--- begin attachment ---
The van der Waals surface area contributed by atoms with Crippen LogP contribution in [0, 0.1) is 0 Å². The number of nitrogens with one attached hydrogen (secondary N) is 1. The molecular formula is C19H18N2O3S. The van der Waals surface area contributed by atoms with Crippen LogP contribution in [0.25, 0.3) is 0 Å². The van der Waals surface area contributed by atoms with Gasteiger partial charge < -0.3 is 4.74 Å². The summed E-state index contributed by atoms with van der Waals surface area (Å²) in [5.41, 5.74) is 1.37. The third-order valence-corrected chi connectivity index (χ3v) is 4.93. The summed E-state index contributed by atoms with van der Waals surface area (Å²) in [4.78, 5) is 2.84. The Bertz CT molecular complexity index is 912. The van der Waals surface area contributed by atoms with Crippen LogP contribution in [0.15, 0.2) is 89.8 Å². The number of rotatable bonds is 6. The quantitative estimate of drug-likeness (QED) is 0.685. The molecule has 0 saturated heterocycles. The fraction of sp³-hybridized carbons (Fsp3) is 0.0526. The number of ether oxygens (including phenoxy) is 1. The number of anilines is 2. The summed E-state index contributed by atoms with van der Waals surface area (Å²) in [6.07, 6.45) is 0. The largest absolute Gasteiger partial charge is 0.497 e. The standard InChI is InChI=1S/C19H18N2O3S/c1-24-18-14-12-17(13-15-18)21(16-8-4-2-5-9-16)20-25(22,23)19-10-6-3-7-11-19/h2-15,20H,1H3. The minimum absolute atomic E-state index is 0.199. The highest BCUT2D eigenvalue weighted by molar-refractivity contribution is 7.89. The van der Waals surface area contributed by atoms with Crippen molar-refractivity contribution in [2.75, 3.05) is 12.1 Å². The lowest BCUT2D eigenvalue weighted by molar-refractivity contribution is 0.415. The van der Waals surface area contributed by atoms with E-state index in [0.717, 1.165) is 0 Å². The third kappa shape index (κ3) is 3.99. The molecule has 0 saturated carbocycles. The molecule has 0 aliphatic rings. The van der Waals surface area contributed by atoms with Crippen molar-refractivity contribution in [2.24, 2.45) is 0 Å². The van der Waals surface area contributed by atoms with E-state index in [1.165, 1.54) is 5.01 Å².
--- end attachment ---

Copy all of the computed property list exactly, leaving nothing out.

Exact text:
The van der Waals surface area contributed by atoms with Crippen LogP contribution in [0, 0.1) is 0 Å². The number of nitrogens with one attached hydrogen (secondary N) is 1. The molecular formula is C19H18N2O3S. The van der Waals surface area contributed by atoms with Crippen LogP contribution in [0.25, 0.3) is 0 Å². The van der Waals surface area contributed by atoms with Gasteiger partial charge < -0.3 is 4.74 Å². The summed E-state index contributed by atoms with van der Waals surface area (Å²) in [5.41, 5.74) is 1.37. The third-order valence-corrected chi connectivity index (χ3v) is 4.93. The summed E-state index contributed by atoms with van der Waals surface area (Å²) in [4.78, 5) is 2.84. The Bertz CT molecular complexity index is 912. The van der Waals surface area contributed by atoms with Crippen LogP contribution in [0.15, 0.2) is 89.8 Å². The number of rotatable bonds is 6. The quantitative estimate of drug-likeness (QED) is 0.685. The molecule has 0 saturated heterocycles. The fraction of sp³-hybridized carbons (Fsp3) is 0.0526. The number of ether oxygens (including phenoxy) is 1. The number of anilines is 2. The summed E-state index contributed by atoms with van der Waals surface area (Å²) in [6.07, 6.45) is 0. The largest absolute Gasteiger partial charge is 0.497 e. The standard InChI is InChI=1S/C19H18N2O3S/c1-24-18-14-12-17(13-15-18)21(16-8-4-2-5-9-16)20-25(22,23)19-10-6-3-7-11-19/h2-15,20H,1H3. The minimum absolute atomic E-state index is 0.199. The highest BCUT2D eigenvalue weighted by molar-refractivity contribution is 7.89. The van der Waals surface area contributed by atoms with Crippen molar-refractivity contribution in [2.75, 3.05) is 12.1 Å². The lowest BCUT2D eigenvalue weighted by molar-refractivity contribution is 0.415. The van der Waals surface area contributed by atoms with E-state index in [0.717, 1.165) is 0 Å². The third kappa shape index (κ3) is 3.99. The molecule has 0 saturated carbocycles. The molecule has 0 aliphatic rings. The van der Waals surface area contributed by atoms with Crippen molar-refractivity contribution in [2.24, 2.45) is 0 Å². The van der Waals surface area contributed by atoms with E-state index in [1.165, 1.54) is 5.01 Å².